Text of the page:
Do I really need to floss?
Never in my 30-year career as a dentist has one article stirred so much questioning, controversy, and disbelief by my patients as the August 2, 2016 article written by the Associated Press entitled “Medical benefits of dental floss unproven.”
The article points out that the Department of Health and Human Services removed flossing recommendations from this year’s federal Dietary Guidelines without notice. The Department of Health and Human Services acknowledged to the AP that there is not enough scientific research to include flossing recommendations into their guidelines as required by law. A review of flossing studies is fraught with the research of short durations and small sample sizes, thus making them inconclusive.
I just used three search engines researching: “lighting my hands on fire with matches.” I didn’t find any peer-reviewed credible research telling me not to do it because it is harmful, let alone painful. Common senses say don’t do it. Likewise, the lack of credible scientific studies on flossing does not mean it’s not good for you. There is not enough research to prove what every dentist and hygienist observes every day scientifically; flossing keeps gums healthy and minimizes decay.
Scientifically proven, food debris and bacteria form a complex bacterial matrix between the teeth that make one much more prone to cavities and gum disease. Brushing alone only cleans 60% of the tooth surface; the other 40% is between the teeth – right under where the floss snaps through between teeth. Dentistry has evolved into what is called Evidence-Based Dentistry (EBD). It has become the golden Standard of Care. By definition, EBD combines the best clinical research, the patient’s needs, and the expertise and daily observations made by practicing dentists in decision making and treatment planning. Where the AP article fails the public is that it leaves out the daily observations and conclusions made by clinicians about flossing.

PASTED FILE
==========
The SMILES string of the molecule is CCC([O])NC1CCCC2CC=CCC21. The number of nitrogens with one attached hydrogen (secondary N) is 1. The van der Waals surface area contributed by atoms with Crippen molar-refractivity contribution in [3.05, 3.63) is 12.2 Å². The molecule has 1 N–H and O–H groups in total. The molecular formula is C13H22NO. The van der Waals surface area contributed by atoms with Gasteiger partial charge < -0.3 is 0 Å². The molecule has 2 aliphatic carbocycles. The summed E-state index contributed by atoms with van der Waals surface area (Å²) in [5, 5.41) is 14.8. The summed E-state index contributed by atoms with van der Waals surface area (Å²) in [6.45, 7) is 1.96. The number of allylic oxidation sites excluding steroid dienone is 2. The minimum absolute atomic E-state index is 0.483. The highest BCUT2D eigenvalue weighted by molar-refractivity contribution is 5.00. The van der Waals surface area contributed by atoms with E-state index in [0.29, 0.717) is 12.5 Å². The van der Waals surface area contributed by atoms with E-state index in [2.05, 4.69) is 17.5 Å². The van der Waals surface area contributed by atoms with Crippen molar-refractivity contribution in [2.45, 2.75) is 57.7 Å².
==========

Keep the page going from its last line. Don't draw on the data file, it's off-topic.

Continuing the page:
The AP article also falsely accuses dentists and the manufacturers of dental hygiene products to promote a multibillion-dollar industry with no proven benefit. I wonder how much money I could have saved over the past 30 years if every patient seen by my hygienists didn’t walk out of my office with floss or other flossing aides!
So too bad we couldn’t take a few of those “floss doubters” and have them follow me or any dentist around for a week. We could teach you what healthy gums, aided by flossing, look like. Unhealthy gums are easy to spot – they are red, inflamed, and bleed when touched. Then we can look at the records of those who floss and those that don’t floss. If we compare these two categories, the non-flossers spend much more time and money paying for dental treatment than they could have prevented. But please remember we are there for you when you need us, even if it’s because you don’t floss